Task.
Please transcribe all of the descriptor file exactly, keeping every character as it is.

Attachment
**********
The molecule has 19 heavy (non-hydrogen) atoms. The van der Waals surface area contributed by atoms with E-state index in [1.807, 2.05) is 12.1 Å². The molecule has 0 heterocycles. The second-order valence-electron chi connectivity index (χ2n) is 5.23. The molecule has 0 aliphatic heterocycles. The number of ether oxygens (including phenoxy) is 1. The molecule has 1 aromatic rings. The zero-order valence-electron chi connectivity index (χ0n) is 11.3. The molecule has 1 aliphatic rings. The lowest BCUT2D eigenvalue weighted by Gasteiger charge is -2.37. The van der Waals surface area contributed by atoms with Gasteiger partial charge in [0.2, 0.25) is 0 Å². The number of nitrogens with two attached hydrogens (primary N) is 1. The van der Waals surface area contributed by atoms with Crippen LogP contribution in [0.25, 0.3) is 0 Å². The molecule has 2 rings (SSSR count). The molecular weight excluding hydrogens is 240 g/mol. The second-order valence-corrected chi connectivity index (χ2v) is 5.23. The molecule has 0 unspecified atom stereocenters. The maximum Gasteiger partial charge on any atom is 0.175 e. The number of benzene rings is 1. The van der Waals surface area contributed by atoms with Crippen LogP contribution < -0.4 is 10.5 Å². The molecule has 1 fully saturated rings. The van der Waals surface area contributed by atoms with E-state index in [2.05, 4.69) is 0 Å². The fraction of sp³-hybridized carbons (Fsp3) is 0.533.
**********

The molecule has 19 heavy (non-hydrogen) atoms. The van der Waals surface area contributed by atoms with E-state index in [1.807, 2.05) is 12.1 Å². The molecule has 0 heterocycles. The second-order valence-electron chi connectivity index (χ2n) is 5.23. The molecule has 0 aliphatic heterocycles. The number of ether oxygens (including phenoxy) is 1. The molecule has 1 aromatic rings. The zero-order valence-electron chi connectivity index (χ0n) is 11.3. The molecule has 1 aliphatic rings. The lowest BCUT2D eigenvalue weighted by Gasteiger charge is -2.37. The van der Waals surface area contributed by atoms with Gasteiger partial charge in [0.2, 0.25) is 0 Å². The number of nitrogens with two attached hydrogens (primary N) is 1. The van der Waals surface area contributed by atoms with Crippen LogP contribution in [0.25, 0.3) is 0 Å². The molecule has 2 rings (SSSR count). The molecular weight excluding hydrogens is 240 g/mol. The second-order valence-corrected chi connectivity index (χ2v) is 5.23. The molecule has 0 unspecified atom stereocenters. The maximum Gasteiger partial charge on any atom is 0.175 e. The number of benzene rings is 1. The van der Waals surface area contributed by atoms with Crippen LogP contribution < -0.4 is 10.5 Å². The molecule has 1 fully saturated rings. The van der Waals surface area contributed by atoms with E-state index in [2.05, 4.69) is 0 Å². The fraction of sp³-hybridized carbons (Fsp3) is 0.533.